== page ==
Saturday, October 25, 2008
Early Development--Sitting, Standing
The "bad" toys are the ones where Elena was encouraged to be on her toes, such as:
Door-jam jumper/"jumperoo" type harnesses. E didn't "jump"--but it encourages being on her toes
Exersaucers. Encourages being on toes--we'd use it if we wanted her upright and needed our two hands for something else, but never for long periods of playtime
Ideal toys for Elena were ones that would keep her attention while we would try to do sorts of "therapy-play":
Duplo legos she could pull apart. Uses both hands to pull, develops strength and coordination
Containers of all types. Put/grab items across body to use different hands, develop core strength
Box with latches and locks. Great for keeping attention while working on standing/balance
Exercise ball. For stretching, working on protective responses--side, forward, back--while sitting on the ball. If able to stand, can push ball back and forth
Kitchen utensiles (not sharp ones, obviously). Shiny, tactile, attention-grabbing objects that have some weight to them and can be LOUD.
Giant plastic storage box filled with dry beans. This has been one of our BEST investments. Before E could sit independently she could be propped up inside the box and play with the beans using her hands, working on fine motor skills. We have 4 types of dry beans of different colors and sizes to encourage sorting and counting. Two years later, we still have the same box and beans--but she plays in and out of the box. All her friends LOVE IT. Easy to pick up, cats keep out of it, and so far, hasn't needed replacing.
Other: Straw cups instead of sippy cups. Elena never took to a sippy cup b/c she didn't lean her head back well to drink from it (weak core). The straw made it easier to drink, while working on her mouth muscles for speech development ("oooo" sound was particularly late; using a straw can help)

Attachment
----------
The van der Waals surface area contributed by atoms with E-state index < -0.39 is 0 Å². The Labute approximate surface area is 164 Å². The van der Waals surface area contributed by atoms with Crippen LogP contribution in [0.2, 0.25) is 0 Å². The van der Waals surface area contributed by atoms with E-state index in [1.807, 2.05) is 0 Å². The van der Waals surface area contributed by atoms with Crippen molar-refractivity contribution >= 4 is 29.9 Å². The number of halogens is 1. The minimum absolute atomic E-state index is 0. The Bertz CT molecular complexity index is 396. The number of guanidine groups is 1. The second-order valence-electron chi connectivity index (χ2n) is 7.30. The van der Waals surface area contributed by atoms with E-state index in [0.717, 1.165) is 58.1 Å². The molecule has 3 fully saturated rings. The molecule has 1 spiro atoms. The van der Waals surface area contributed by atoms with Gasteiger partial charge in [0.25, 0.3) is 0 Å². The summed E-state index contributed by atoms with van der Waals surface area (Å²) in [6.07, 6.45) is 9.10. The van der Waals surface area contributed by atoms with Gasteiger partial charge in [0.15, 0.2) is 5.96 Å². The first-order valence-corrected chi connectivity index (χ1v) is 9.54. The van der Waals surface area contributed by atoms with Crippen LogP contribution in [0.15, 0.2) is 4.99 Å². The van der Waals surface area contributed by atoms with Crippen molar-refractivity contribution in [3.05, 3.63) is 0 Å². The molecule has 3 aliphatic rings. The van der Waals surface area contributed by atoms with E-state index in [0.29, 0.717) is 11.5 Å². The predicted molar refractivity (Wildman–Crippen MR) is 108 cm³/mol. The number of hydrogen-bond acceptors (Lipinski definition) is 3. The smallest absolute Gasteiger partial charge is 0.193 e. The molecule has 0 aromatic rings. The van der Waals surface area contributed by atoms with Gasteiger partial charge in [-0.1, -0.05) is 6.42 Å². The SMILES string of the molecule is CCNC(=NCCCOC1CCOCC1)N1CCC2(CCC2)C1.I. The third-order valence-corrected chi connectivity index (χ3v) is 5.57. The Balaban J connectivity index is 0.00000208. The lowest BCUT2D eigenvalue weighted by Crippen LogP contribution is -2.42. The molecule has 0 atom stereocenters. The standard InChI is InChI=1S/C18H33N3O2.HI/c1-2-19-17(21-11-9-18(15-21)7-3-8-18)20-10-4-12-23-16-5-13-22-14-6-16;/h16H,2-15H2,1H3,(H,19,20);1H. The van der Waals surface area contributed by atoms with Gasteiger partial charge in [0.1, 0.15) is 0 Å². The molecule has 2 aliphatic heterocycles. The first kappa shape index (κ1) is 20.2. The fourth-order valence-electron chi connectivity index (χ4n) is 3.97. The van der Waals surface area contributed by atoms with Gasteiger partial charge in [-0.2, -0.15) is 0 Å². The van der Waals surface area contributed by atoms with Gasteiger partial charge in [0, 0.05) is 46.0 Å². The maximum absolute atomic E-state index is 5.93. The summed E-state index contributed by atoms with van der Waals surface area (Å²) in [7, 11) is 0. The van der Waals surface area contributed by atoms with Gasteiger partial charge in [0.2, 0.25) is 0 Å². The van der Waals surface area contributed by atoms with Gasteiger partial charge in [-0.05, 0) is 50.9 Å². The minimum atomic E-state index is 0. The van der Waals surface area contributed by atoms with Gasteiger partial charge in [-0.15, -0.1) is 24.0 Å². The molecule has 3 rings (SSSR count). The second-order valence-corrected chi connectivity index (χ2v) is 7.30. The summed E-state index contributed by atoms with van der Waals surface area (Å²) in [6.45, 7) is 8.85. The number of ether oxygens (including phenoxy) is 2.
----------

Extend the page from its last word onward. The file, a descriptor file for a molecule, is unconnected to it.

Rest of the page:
Later Development--Standing, Stepping
Dolly stroller, flimsy-type. Moves WAY to fast, E kept falling on her face.
Pottery Barn Mini-Zooper Stroller. Has a large wheel base so it can be pushed over different surfaces, including wood floor/molding/carpet/grass/small gravel without wheels getting messed up. We put canned goods in the bottom portion of the stroller to make it harder to turn to work her core muscles. Unfortunately this stroller costs about 3x what a flimsy stroller does.
Walker. Elena uses a forward walker--it took months for her to take to it, and we've nearly outgrown it's use (she runs with it when she can, which means she's on her toes too much and pops out of her AFOs). Great for more rugged terrain, where she can't run.
Loftstrand (wrist) braces. We are currently learnign how to use these. She can stand taller than ever with them when she walks, which is great.
Pediatric treadmill. I am currently having side supports constructed so we can use this, ideally daily.
AFOs. Elena cannot walk or stand upright without them. They allow her feet to stand flat(ter) and provide a good foundation for balance. She wears them any time she is not sleeping.